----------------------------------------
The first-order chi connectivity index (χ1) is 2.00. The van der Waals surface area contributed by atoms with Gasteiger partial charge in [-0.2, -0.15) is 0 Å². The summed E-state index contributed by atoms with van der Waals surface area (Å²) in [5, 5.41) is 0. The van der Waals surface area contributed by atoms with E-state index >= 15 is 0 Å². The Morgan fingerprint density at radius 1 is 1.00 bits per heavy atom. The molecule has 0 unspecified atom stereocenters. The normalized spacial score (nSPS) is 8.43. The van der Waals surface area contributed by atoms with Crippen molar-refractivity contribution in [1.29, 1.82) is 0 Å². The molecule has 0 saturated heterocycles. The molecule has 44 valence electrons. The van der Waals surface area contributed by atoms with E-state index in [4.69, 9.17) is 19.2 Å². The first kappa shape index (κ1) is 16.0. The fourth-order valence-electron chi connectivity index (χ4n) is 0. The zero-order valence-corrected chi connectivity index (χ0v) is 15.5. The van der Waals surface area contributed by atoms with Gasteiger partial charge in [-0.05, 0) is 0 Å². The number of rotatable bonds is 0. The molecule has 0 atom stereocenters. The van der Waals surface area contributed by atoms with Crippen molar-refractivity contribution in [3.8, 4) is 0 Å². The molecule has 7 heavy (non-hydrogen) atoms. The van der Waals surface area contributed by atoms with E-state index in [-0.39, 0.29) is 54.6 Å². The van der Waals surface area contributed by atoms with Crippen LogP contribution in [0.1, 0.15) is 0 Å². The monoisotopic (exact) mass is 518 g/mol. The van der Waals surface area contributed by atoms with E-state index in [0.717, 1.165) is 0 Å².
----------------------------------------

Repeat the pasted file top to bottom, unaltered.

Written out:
The first-order chi connectivity index (χ1) is 2.00. The van der Waals surface area contributed by atoms with Gasteiger partial charge in [-0.2, -0.15) is 0 Å². The summed E-state index contributed by atoms with van der Waals surface area (Å²) in [5, 5.41) is 0. The van der Waals surface area contributed by atoms with E-state index >= 15 is 0 Å². The Morgan fingerprint density at radius 1 is 1.00 bits per heavy atom. The molecule has 0 unspecified atom stereocenters. The normalized spacial score (nSPS) is 8.43. The van der Waals surface area contributed by atoms with Crippen molar-refractivity contribution in [1.29, 1.82) is 0 Å². The molecule has 0 saturated heterocycles. The molecule has 44 valence electrons. The van der Waals surface area contributed by atoms with E-state index in [4.69, 9.17) is 19.2 Å². The first kappa shape index (κ1) is 16.0. The fourth-order valence-electron chi connectivity index (χ4n) is 0. The zero-order valence-corrected chi connectivity index (χ0v) is 15.5. The van der Waals surface area contributed by atoms with Gasteiger partial charge in [-0.05, 0) is 0 Å². The number of rotatable bonds is 0. The molecule has 0 atom stereocenters. The van der Waals surface area contributed by atoms with Crippen molar-refractivity contribution in [3.8, 4) is 0 Å². The molecule has 7 heavy (non-hydrogen) atoms. The van der Waals surface area contributed by atoms with E-state index in [-0.39, 0.29) is 54.6 Å². The van der Waals surface area contributed by atoms with Crippen LogP contribution in [0.1, 0.15) is 0 Å². The monoisotopic (exact) mass is 518 g/mol. The van der Waals surface area contributed by atoms with E-state index in [0.717, 1.165) is 0 Å².